Or: How to Spend an Entire Day Working and Still Have Piles of Work to Do at Midnight
Or: An Exercise in Failure
[I give credit for the inspiration for this tangent to Andres Cuervo '17 on the Oberlin blogs.]
I’m really not authorized to speak on the subject of free time. Really. For example, today: Thursdays are normally pretty manageable, with two hours of class in the morning (theory and music history) and chamber rehearsal in the afternoon from 2:40 to 4:30, assuming I’m in all of the pieces, which I so far have never been. Then, somehow, all of a sudden it’s 9 PM and I haven’t touched the homework due tomorrow and I didn’t get a chance to practice as much as I’d like to, and the only way I survived was by the fact that I barely went two hours without a cup of coffee all day. (That last part I can probably blame on the fact that I relied on a triple Americano at around 8 PM to keep myself energized enough to get two hours of practice in, which turned me into somewhat of an insomniac, which in turn exhausted me today and I resorted again to coffee. Welcome to life in a conservatory, I guess.)
Admittedly I didn’t just waste my time: after the morning classes I studied for a bit, then practiced for two hours (I think – I forgot to look at my starting time again), followed by an hour and a half of orchestra rehearsal, a half hour to catch my breath before a lesson with guest professor Dan Stolper, then theoretically an hour that felt a lot shorter before studio class, which ended about an hour ago at which point I decided laundry was a higher priority than homework – which it was.
All in all, I don’t know if my brain is actually connected to the rest of my body right now. There’s probably a good chance I’ll read this tomorrow and think to myself, Why did I write that?
One of my teachers in high school (private teacher, not a public school teacher) commented to me during a particularly busy part of the performance season that she expected after graduating from music school that she wouldn’t have so much going on at once – and now realizes just how wrong she was. Actually, she said she works more now than she did then – something I don’t even want to think about. At any given time, I have about a million and a half things that need doing, and only 24 hours a day to do it, with time cut out for eating, class, and sleep. (Practicing has long since become a priority over actual homework.) As an example, here’s all the things I need to be practicing on a daily (or as close to daily as possible) basis:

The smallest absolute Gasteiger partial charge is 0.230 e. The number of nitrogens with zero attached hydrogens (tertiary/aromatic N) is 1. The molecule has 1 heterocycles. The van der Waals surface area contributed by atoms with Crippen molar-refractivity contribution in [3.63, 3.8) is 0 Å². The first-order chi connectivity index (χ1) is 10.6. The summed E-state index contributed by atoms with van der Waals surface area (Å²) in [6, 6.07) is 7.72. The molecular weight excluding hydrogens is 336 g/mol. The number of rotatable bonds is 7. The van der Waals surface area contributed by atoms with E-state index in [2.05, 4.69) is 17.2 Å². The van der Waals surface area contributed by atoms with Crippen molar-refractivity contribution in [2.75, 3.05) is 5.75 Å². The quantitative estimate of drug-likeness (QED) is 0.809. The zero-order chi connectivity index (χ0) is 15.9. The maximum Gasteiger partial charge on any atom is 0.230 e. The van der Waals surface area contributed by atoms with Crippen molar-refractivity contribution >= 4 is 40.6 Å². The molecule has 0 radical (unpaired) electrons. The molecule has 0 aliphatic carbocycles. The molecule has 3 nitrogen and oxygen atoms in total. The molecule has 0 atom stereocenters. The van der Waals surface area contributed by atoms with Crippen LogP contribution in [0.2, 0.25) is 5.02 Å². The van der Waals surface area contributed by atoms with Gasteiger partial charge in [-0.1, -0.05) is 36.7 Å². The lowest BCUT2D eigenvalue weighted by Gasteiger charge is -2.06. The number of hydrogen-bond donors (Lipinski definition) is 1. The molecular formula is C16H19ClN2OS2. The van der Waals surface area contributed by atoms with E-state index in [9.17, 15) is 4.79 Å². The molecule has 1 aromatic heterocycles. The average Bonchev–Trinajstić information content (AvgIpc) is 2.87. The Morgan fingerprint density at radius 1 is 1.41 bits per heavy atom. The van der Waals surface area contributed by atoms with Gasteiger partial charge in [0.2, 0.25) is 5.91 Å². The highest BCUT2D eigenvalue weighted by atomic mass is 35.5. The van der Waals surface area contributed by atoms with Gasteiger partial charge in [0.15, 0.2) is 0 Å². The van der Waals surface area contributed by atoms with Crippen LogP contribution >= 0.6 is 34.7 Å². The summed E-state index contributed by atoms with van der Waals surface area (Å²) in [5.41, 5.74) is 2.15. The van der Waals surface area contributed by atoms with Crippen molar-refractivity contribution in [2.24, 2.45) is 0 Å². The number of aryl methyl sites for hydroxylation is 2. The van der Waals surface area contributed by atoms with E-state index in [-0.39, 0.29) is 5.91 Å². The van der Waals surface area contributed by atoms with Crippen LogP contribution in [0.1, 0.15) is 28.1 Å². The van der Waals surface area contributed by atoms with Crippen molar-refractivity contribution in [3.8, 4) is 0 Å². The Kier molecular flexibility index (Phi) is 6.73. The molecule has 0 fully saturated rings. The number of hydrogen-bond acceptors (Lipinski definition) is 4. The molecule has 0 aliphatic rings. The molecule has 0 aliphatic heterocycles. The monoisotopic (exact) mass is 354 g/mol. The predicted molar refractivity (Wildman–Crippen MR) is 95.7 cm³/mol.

- Scales and long tones! Usually I manage to fit these in when I practice in the mornings, or I incorporate them into the warmup before each practice session.
- Orchestra parts: right now, I’m second on Dvorak cello concerto and on Tombeau de Couperin. Both of these, if I may say so, are absurd and require enough practice that if I could only have to prepare these I’d probably have a good solid three or more hours of practice a day. That’s also not to mention that each of these demands reeds made for them specifically: Dvorak needs flexibility and Tombeau is English horn (and extraordinarily high second oboe), and Tombeau also means I need to practice switching back and forth between instruments. All in all, I have more than enough to work on with just these.
But that’s not all!
- Placement audition materials: Mozart Oboe Concerto exposition (about two pages, but at least it’s something we’re all familiar with, even if we’re never satisfied) and excerpts from Beethoven Symphony No. 3 (“Eroica”) (eight in all), Mendelssohn Symphony No. 3 (“Scottish”) (another two which have been the bane of my existence since I was probably a freshman in high school), and Strauss Salome, Dance of the Seven Veils (two excerpts that aren’t really oboe ‘excerpts’ per se, which means probably most of us are learning from scratch). Being an oboist, I can say I’ve spent at least a solid hour straight on just the first measure of the Mozart concerto, which isn’t typical for these excerpts but gives you an idea of how time consuming they can be.
- For a freshman woodwind seminar, I need to prepare one of the Schumann* Romances, which I honestly love but literally forgot about until just now while composing this list.
- And last but not least, etudes for my lessons – about three each week, in the original key and transposed up or down a half step.
And being an oboist and all, there’s always reedmaking.
So, for those of you still in high school and thinking about the fact that you might want to practice more but don’t really have enough to work on so you’re not doing just scales and the like all the time: just wait.
It gets crazy.
That’s not to say I don’t love it – the massive mound of papers in my locker in the conservatory, most of which I need to be working on, just makes me excited about what I’m doing. Heck, I’m even (in a way) liking making reeds – probably because they’re becoming more and more successful as time goes on. After you get past the hump of why-am-I-here-I-need-to-transfer-this-is-too-hard-I’m-no-good, you can really start to enjoy it: and that’s when you really know you’re in the right place.
*I originally said the Romances were by Strauss, instead of Schumann. Get your sleep, guys, so you don’t make a fool of yourself on the internet.